The Toronto Blue Jays will be buyers at the Aug. 2 trade deadline and there's an enormous fish available if the price is right.
Juan Soto reportedly rejected a 15-year, $440-million contract from the Washington Nationals and the club is now willing to entertain trade offers for the 23-year-old outfielder.
A generational talent like Soto rarely becomes available, so any general manager has to at least do their due diligence and weigh whether or not a deal makes sense for where a franchise currently stands in its competitive cycle. Soto isn't just a rental, he's under contract through the 2024 campaign, meaning he could even be a fit for teams that aren't necessarily eyeing a deep playoff run this year.
Jim Bowden of The Athletic and CBS Sports reported on Tuesday that there is "robust" interest from all market sizes and no current frontrunner. So should the Blue Jays make a legitimate entry in the Soto sweepstakes? Here are the pros and cons.
The case for:
It's no secret the Blue Jays are missing a middle-of-the-order left-handed bat to balance a lineup full of righty sluggers. George Springer, Vladimir Guerrero Jr., Alejandro Kirk, Bo Bichette, Teoscar Hernandez, Lourdes Gurriel Jr. and Matt Chapman all hit right-handed, as do Santiago Espinal and Danny Jansen.
Soto isn't just an impact lefty, he's the best left-handed hitter in baseball and you'd have him under team control for the next three playoff pushes. His profile is the perfect complement to this team. Not only can he hit for power and average but he leads the majors in walks for a second consecutive season. The Blue Jays have the second-lowest walk rate of any team currently in a playoff position, so Soto's patience would give the lineup a different look.
It's hard to quantify how things like team morale impact wins and losses, but the front office making a major splash by acquiring a player of this ilk would undoubtedly send a jolt of excitement through the clubhouse and the fan base. It's easy to imagine Soto fitting in perfectly with the Blue Jays' "Barrio," especially since he has a longstanding friendship with Guerrero Jr. dating back to their days as teenagers in the Dominican Republic. Espinal has already made his pitch, saying Soto would "look better in blue."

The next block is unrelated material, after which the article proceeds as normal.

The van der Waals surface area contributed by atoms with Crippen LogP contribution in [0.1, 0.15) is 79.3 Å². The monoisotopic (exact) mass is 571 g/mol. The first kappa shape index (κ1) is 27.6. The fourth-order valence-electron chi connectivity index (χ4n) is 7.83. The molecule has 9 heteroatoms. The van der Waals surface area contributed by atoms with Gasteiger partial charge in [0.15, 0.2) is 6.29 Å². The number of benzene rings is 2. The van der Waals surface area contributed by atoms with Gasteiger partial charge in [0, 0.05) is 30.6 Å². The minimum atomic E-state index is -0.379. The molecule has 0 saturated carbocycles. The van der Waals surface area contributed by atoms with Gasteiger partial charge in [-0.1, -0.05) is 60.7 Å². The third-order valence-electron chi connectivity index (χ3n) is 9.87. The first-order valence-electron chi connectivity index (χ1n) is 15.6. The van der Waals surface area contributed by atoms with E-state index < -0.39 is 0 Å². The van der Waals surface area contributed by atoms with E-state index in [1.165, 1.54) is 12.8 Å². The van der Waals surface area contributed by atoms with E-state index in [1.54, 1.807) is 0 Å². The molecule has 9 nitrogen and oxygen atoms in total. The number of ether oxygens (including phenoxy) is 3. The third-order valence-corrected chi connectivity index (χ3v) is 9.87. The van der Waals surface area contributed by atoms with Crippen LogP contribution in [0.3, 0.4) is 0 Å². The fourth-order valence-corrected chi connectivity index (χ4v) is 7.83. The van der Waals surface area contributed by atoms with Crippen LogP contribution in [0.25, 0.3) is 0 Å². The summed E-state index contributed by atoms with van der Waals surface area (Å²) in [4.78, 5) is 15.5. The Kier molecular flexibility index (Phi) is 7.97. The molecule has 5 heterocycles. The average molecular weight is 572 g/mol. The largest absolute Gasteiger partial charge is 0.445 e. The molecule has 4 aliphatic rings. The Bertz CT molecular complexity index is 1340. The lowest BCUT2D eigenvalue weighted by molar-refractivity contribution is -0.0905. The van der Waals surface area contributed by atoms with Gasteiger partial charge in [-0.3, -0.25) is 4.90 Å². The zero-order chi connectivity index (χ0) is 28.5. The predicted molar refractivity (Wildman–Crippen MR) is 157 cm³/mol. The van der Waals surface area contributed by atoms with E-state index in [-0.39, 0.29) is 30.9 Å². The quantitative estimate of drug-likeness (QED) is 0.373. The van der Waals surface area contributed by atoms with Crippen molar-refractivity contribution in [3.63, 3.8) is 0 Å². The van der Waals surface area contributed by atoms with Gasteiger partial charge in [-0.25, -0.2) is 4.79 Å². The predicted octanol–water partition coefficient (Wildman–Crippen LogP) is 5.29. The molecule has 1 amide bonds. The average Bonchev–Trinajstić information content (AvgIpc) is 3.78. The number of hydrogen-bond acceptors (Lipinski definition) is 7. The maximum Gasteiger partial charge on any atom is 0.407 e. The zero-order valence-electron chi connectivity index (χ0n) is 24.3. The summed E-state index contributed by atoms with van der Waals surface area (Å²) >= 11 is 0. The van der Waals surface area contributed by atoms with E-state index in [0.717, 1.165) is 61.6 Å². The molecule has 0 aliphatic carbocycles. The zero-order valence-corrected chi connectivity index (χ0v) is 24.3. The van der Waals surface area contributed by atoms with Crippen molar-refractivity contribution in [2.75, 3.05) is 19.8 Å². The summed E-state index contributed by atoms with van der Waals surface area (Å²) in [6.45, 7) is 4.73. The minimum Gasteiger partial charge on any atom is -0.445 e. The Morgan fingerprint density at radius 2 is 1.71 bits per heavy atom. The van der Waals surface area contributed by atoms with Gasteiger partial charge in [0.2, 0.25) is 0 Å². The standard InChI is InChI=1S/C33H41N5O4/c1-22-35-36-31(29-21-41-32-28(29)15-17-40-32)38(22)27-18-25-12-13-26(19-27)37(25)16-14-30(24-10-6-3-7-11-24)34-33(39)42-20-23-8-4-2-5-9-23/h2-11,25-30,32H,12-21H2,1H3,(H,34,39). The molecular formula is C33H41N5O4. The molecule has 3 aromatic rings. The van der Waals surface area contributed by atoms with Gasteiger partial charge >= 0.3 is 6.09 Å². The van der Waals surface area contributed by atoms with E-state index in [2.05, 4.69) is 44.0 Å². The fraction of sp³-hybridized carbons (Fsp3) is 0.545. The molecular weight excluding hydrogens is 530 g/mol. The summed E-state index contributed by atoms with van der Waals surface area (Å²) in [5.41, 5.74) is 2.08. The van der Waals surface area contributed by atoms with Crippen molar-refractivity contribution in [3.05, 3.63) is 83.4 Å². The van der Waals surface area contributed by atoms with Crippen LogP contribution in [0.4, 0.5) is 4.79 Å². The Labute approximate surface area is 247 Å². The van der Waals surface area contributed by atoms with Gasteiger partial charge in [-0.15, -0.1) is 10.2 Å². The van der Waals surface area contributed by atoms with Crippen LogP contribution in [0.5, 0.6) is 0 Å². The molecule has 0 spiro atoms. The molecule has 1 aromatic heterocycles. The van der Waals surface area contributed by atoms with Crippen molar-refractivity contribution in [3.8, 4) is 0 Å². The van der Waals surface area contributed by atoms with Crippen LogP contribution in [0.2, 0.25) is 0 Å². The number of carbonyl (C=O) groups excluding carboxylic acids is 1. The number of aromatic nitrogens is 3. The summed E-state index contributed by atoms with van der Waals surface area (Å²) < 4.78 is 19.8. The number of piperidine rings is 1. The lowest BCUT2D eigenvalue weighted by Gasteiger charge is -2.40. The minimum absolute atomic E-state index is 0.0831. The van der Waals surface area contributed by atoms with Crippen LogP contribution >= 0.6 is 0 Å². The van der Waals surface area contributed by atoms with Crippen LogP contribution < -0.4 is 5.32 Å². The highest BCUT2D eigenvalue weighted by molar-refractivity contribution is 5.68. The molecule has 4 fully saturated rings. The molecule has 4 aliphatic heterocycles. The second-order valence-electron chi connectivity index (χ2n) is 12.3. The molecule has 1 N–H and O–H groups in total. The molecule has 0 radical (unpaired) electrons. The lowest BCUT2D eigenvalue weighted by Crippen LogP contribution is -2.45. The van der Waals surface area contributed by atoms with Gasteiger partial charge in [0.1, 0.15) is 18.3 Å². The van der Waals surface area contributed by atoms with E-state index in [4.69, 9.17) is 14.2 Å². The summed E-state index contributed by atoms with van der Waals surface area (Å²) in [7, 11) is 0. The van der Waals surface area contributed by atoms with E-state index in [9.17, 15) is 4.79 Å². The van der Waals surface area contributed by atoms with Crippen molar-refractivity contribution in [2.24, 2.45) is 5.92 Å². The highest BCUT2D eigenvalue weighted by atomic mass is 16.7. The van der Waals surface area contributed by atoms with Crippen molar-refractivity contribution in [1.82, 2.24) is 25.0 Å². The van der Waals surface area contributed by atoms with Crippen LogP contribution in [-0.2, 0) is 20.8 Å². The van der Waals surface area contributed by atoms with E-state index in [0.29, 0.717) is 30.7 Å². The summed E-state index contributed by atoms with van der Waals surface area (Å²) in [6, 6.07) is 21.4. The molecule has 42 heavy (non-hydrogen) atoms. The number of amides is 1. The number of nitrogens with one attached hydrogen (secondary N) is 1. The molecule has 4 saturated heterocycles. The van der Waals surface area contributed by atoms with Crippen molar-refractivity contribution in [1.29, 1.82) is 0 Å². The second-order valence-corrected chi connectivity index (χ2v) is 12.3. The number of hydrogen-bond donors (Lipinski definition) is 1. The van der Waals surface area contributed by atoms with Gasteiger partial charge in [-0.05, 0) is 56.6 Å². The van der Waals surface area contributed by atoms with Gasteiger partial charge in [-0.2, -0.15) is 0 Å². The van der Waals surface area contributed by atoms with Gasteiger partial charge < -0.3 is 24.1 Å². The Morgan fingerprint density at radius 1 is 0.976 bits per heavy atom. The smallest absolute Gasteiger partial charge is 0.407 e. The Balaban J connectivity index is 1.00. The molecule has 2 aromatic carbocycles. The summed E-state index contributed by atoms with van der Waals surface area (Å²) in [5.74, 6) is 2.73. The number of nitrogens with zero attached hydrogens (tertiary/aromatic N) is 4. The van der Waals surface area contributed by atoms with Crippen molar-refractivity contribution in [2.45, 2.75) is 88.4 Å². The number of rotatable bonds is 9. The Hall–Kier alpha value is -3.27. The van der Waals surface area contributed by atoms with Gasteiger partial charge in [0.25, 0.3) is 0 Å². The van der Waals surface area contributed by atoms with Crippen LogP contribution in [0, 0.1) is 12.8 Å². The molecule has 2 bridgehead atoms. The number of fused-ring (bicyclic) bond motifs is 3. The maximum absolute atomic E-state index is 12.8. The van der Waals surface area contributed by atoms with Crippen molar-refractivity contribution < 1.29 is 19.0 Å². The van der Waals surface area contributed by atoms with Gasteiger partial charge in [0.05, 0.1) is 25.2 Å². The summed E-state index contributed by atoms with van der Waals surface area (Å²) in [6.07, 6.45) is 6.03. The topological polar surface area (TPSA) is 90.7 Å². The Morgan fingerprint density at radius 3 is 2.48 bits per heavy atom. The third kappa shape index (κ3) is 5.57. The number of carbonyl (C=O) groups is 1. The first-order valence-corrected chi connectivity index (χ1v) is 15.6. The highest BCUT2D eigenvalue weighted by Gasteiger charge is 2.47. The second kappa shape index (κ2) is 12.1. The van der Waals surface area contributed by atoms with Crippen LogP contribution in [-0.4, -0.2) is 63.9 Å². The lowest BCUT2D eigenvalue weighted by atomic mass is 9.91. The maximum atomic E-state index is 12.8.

The case against:
Adding Soto would certainly make the Blue Jays better, but at what cost? The Nationals' asking price is reportedly four or five top "youngsters," meaning either prospects or players who don't have much MLB service time yet. That's not an unfair request given Soto's combination of youth and game-changing talent.
So what would that type of package look like for the Blue Jays? Toronto would likely lean into more of a prospect-based deal, with some or all of Gabriel Moreno, Orelvis Martinez, Ricky Tiedemann and Jordan Groshans being involved. Washington could even ask for Bichette (under team control through 2025) or Kirk (2026).
Toronto's farm system would be depleted — something this front office reportedly "scolded" former GM Alex Anthopoulos for in 2015 — and leave few bargaining chips for additional trades. The Blue Jays would ideally add another starting pitcher and at least one hard-throwing, high-leverage reliever before the deadline. Would there be enough left in the pipeline to sufficiently address those needs? It should be noted that acquiring Soto would give Toronto an outfield surplus from which to deal from, so perhaps Hernandez or Gurriel Jr. could be flipped to patch up other areas of the roster.
There's also the financial aspect. Soto has two more years of arbitration before he hits free agency, and his annual earnings are only going to increase from the roughly $17 million he's making in 2022. Any talks of a long-term contract extension probably have to reach $500 million, which would reduce the likelihood of retaining Guerrero Jr. and/or Bichette.
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